cacodylic \kae-keh-DI-lik\ (adjective) - 1 : Belonging to the arsenic group of poisons. 2 : Foul-smelling.
"After playing in the yard, Meghan found a cacodylic substance clinging stubbornly to the bottom of her right shoe."
Greek kakos "bad, ugly" + od from od-ein "to smell" + yl + ic. Kakos is related to kakka, a ...Read more
spoony \SPOO-nee\ (adjective) - 1 : Foolish; silly; excessively sentimental. 2 : Foolishly or sentimentally in love.
"There is no doubt whatever that I was a lackadaisical young spoony; but there was a purity of heart in all this, that prevents my having quite a contemptuous recollection of it, let me laugh as I may." -- Charles Dickens, 'David...Read more
solipsism \sa-LIP-si-zehm\ (noun) - The view that only the self can be known or that the self is the only reality (egotism).
"When Catherine is writing, she falls into a solipsistic state impervious to the outside world."
Latin solus "alone" +ipse "self" + -ism. "Solus" is the origin of "solo" but also can be found in "solitary," "soliloquy...Read more
frisson \free-SOHN\ (noun) - A moment of intense excitement; a shudder; an emotional thrill.
"While Carol loved the frisson of watching movies where hapless ladies became victims through no fault of their own, she hated to think about what she might do should she actually find herself in such a situation."
Frisson comes from the French, from ...Read more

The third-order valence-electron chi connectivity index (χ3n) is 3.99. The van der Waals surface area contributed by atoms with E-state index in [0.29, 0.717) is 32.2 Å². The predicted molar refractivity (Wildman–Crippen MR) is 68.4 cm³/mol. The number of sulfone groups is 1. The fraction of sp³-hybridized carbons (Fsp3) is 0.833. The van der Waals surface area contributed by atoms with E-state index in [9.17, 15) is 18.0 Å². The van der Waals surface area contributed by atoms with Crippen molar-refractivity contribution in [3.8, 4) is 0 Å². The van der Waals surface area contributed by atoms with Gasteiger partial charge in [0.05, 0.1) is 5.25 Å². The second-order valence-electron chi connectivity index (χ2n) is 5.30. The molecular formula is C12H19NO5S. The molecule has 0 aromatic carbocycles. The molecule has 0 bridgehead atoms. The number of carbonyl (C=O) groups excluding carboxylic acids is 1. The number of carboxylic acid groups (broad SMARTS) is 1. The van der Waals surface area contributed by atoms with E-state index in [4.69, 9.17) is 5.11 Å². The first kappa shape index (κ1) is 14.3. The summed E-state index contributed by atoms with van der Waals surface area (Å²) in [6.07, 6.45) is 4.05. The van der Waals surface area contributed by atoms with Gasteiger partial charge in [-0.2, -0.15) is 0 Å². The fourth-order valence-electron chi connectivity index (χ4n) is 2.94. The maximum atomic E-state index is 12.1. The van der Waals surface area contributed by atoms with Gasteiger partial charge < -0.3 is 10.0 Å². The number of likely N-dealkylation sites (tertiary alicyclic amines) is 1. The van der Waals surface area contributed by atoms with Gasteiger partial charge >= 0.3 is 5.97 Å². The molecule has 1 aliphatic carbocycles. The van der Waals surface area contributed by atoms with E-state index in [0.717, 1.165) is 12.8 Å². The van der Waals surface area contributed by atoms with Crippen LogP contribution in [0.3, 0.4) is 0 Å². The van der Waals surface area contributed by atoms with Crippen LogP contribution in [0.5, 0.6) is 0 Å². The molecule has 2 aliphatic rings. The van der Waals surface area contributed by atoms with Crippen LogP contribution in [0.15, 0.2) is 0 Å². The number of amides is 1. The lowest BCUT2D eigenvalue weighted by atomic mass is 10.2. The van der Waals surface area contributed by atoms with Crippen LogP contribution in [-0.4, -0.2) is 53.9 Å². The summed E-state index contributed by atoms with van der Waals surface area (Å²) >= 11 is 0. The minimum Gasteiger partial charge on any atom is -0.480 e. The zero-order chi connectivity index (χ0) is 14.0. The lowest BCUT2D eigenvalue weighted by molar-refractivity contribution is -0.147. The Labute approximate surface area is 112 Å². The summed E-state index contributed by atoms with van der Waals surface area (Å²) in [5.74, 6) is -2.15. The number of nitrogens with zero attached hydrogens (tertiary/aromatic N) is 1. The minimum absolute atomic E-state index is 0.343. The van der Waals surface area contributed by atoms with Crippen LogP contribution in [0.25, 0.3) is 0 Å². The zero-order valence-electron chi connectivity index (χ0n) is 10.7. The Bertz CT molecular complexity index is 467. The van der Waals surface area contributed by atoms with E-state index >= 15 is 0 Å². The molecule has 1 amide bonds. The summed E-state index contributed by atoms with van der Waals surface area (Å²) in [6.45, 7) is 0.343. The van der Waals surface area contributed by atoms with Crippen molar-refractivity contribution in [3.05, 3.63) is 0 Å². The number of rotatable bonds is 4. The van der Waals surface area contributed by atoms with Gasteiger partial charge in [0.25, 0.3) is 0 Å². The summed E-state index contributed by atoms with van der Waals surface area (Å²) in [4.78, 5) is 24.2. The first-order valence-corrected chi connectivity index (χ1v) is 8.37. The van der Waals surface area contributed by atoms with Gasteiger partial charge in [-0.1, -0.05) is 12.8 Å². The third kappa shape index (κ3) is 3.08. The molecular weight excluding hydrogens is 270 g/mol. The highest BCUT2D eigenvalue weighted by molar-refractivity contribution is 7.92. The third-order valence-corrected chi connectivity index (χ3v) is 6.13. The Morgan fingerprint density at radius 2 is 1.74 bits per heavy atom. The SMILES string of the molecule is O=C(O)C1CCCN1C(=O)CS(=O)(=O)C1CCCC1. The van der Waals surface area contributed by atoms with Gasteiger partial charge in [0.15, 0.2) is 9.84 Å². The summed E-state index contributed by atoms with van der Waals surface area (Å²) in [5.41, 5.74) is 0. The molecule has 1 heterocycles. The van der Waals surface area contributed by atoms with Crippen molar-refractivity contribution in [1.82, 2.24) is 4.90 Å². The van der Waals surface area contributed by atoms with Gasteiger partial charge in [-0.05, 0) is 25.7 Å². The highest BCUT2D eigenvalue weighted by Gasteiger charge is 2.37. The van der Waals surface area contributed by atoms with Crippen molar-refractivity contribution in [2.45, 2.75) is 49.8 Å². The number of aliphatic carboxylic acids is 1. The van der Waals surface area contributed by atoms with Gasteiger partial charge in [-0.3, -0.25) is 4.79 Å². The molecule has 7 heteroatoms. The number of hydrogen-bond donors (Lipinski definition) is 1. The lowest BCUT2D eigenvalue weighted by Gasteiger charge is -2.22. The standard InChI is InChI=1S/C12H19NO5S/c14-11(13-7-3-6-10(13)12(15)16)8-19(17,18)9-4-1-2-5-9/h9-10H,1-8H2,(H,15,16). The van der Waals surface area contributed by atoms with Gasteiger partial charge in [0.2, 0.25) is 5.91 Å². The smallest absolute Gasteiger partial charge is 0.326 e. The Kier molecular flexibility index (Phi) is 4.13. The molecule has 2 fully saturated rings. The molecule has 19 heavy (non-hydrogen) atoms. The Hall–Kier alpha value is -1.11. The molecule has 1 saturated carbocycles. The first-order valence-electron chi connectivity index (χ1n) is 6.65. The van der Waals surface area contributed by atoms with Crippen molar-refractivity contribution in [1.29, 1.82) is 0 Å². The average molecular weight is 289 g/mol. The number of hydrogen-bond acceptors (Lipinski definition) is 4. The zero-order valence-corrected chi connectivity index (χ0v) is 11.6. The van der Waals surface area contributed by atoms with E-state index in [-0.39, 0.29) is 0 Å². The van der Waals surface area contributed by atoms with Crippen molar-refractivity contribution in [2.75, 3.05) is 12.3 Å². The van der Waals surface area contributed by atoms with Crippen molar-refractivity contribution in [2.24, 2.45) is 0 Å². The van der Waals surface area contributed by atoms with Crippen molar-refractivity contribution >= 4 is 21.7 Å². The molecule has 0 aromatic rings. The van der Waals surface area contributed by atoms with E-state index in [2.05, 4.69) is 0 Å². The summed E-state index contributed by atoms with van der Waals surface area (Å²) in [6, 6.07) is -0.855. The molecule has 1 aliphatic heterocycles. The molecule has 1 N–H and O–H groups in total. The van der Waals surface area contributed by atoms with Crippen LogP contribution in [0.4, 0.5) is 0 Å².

rebarbative \ree-BAR-buh-tiv\ (adjective) - Serving or tending to irritate or repel.
"Over the several hours of the party a lot of rebarbative, ulcerated and embittered people had been working hard at bedding their resentments down in sensory-deprivation tanks full of alcohol."
Rebarbative comes from French rebarbatif, "stern, surly, grim, ...Read more
collude \kuh-LOOD\ (intransitive verb) - To act in concert; to conspire; to plot.
"Sadly, well-heeled contributors and interest groups that seek political power routinely collude with needy office-seekers to find new paths around the hollow contribution limits."
Collude derives from Latin colludere, from con-, "together" + ludere, "to play."
trencherman \TREN-chuhr-muhn\ (noun) - A hearty eater.
"Dr. Zollner was arranging his large lunch in front of him with the expertise of a real trencherman." -- Nelson DeMille, 'Plum Island'
Trencherman is from trencher, "a wooden board or platter on which food is served or carved" (which itself is from Medieval French trencheoir, from Old ...Read more
Q: Musicians used to "release" a new album, but now a new album is "dropped." What the heck is that? -- Randy, Green Bay, Wisconsin
A: Indeed. Whenever I hear that a group has "dropped a new album," I always picture an old-fashioned 78 rpm record falling to the floor and shattering. Am I showing my age? Am I starting to sound like a broken ...Read more
languor \LANG-guhr; LANG-uhr\ (noun) - 1 : Mental or physical weariness or fatigue. 2 : Listless indolence, especially the indolence of one who is satiated by a life of luxury or pleasure. 3 : A heaviness or oppressive stillness of the air.
"She had been particularly unwell, however, suffering from headache to a degree, which made her aunt ...Read more
gewgaw \G(Y)OO-gaw\ (noun) - A showy trifle; a trinket; a bauble.
"Many in the office felt that new secretary's tendency to be festooned with gewgaws, as well as her gaudy makeup, reflected poorly on the company's image."
The origin of gewgaw is uncertain.